Monday, January 14, 2002

One of my female coworkers, a very wise person with a small child told me, "My husband can do anything around the house that I can, but he can only do one thing at a time."  Sounds like the "zone" to me.

Another favorite:  Project management is something you have to teach people who aren't moms.

Monday, January 14, 2002

> One of my female coworkers, a very wise person with a
> small child told me, "My husband can do anything around
> the house that I can, but he can only do one thing at a
> time." Sounds like the "zone" to me.

Why would I want to do more than one thing at a time? That sounds stressful and inefficient: too many context switches. I prefer the classic scheduling algorithm of Shortest Job First, which has the provably shortest average time per job. Plus the short jobs are completed sooner than if I had interrupted them by working on longer jobs.

Monday, January 14, 2002

I think the point may be that women bear the heavier burden of nature, that is - child bearing and rearing.  Thus, nature must endow women with better multitasking talents.  Men get more focus, the "zone."

Exceptions to everything:  It takes all kind of animals to make a farm.

Monday, January 14, 2002

as a real live woman (not a programmer but  a cisco kid) i have noticed that many people in the industry are not necessarily "logical" or even particularly bright. they weren't necessarily good at math or science as students. they may have a love for technology, or they just stumbled into it as a good career and have managed to get by without much aptitude. i refer mostly to men just by nature of the demographics but i do meet women who are the same.
myself, i don't love the technology, but i knew it was a good career fit based on my life-long aptitudes: logic, problem-solving, math. frankly i think i have the potential to be better at it than most of the people i work with. 
as for the zone, who said it's only for guys?

jules k
Tuesday, January 15, 2002

Shortest task being superior to a context switch? Any programmer worth their salt knows that scheduling algorithms have tradeoffs and throwing a context switch in here and there can certainly make a job better done and a team better run (or a set of OS tasks achieved in a more timely fashion) in many situations.

But tying these apparent differences, like ability to multitask, to biology is dangerous. It's without strong basis as it is very likely socialized into women. But even the most liberal parents subtly cue their daughters to approach technology differently than their sons, and the CS curriculums and culture -- as many have said -- have been defined by men. I think it's time that we took the women in CS, and the women who decided not to do CS, but had an aptitude for it, and asked *them* what needs to change because anyone who has been in the culture long enough is fundamentally limited in their ability to critique and see bias, no matter how good their hearts and intentions.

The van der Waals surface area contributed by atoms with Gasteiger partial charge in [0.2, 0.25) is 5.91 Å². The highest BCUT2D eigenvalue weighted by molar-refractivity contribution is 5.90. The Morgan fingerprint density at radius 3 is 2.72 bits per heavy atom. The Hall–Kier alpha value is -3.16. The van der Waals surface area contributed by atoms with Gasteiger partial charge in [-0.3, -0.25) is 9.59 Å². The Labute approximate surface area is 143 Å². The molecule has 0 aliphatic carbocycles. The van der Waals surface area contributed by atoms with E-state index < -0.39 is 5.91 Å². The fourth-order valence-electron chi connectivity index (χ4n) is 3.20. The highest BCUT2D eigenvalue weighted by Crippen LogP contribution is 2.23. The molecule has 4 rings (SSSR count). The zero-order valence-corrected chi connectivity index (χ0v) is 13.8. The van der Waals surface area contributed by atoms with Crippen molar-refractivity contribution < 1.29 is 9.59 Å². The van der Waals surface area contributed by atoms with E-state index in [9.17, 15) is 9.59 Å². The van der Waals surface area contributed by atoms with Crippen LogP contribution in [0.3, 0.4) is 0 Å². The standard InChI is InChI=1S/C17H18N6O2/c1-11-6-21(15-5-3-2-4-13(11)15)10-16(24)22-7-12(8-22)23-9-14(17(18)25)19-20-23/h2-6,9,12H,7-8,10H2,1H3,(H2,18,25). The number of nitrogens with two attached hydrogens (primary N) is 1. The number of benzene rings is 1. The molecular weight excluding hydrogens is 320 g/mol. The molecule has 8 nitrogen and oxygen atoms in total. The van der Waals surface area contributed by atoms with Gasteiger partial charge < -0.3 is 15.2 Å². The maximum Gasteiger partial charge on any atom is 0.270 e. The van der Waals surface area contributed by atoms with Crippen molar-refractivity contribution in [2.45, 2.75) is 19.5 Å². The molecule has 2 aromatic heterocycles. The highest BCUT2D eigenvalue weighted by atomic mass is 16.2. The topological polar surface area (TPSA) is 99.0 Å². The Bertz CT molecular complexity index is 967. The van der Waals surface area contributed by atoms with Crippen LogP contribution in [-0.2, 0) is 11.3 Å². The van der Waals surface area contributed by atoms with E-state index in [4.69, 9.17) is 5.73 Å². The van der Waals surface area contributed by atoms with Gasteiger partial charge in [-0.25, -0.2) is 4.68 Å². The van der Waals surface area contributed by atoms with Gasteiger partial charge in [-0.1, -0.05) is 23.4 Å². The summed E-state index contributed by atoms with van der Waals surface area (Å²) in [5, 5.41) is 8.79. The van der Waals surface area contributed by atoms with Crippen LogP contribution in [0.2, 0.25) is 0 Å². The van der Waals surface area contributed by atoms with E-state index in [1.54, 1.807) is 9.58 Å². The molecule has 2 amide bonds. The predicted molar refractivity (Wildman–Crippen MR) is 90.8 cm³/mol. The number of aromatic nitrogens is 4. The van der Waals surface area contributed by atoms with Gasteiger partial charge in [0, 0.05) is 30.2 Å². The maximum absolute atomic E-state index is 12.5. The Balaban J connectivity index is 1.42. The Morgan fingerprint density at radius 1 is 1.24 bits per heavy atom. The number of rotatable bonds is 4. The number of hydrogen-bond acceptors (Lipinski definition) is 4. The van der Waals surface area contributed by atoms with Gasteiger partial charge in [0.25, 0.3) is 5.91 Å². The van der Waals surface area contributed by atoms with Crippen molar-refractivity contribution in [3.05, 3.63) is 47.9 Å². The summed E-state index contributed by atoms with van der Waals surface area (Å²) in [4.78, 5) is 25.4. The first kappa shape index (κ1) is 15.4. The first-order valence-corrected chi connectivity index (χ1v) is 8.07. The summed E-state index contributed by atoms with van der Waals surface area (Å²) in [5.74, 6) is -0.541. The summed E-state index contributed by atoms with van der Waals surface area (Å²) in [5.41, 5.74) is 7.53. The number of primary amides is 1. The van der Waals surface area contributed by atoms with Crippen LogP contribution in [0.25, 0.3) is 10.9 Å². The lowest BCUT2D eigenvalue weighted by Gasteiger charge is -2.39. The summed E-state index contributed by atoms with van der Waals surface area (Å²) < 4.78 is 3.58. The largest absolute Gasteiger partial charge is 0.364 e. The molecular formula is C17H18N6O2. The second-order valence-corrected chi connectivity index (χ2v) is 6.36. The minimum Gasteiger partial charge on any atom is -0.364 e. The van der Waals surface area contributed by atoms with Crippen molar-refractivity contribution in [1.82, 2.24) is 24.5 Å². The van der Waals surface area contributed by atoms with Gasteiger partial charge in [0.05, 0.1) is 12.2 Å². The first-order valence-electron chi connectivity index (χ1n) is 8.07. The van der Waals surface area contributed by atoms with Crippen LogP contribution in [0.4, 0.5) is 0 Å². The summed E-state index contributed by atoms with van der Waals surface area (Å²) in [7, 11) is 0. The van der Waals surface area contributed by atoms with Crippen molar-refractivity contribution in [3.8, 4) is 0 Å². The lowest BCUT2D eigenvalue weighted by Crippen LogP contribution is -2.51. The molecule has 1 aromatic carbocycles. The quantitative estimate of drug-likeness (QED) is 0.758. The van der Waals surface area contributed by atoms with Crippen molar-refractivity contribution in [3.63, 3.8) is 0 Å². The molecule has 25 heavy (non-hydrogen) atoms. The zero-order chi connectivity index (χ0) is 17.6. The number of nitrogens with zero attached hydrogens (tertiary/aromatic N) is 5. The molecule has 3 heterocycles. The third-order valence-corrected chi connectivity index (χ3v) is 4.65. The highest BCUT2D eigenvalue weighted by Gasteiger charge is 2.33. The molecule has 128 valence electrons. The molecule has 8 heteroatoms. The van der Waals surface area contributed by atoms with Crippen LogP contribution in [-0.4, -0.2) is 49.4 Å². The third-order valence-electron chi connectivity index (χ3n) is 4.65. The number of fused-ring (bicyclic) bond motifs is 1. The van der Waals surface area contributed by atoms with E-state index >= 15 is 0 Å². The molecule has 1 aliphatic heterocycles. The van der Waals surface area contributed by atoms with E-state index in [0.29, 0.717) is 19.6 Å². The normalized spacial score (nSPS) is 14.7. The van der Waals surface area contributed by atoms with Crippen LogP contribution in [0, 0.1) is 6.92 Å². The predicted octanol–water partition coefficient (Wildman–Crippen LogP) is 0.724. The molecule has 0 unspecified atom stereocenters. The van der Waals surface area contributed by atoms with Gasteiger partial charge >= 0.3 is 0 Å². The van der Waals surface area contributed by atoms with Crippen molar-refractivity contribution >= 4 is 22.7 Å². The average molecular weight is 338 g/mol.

Lilly Irani
Tuesday, January 15, 2002

I think most women like to socialize and programming is not a social endeavor.  A number of girls said they didn't like programming because they would have to be in a room all by themselves and not get to deal with people very much.  Those women that like programming can handle the aloneness you need to be a good programmer.  Most men on the otherhand, don't necessarily need to be social.  Most endeavors that men are into are antisocial so programming is just another one.  I am a woman in computer science and I don't like programming at all.  Plus I am not good at it.  I do have the skills to find out what people need with regards to hardware and software and I can teach people how to use existing programs.  I like dealing with users, but I don't like being by myself trying to get a program to work.  Yet, I still love computers and I am good at what I do.  Does this make me a failure in computer science because I can't program?  I don't think so.  I think that we need to broaden our view of what computer science is besides programming.  Yes, we need good programmers, but we also need those people that can be a go-between between technology and the end user.  I think of my self as a technology facilitator.  Women are very good at doing that.

Stacey M.
Tuesday, January 15, 2002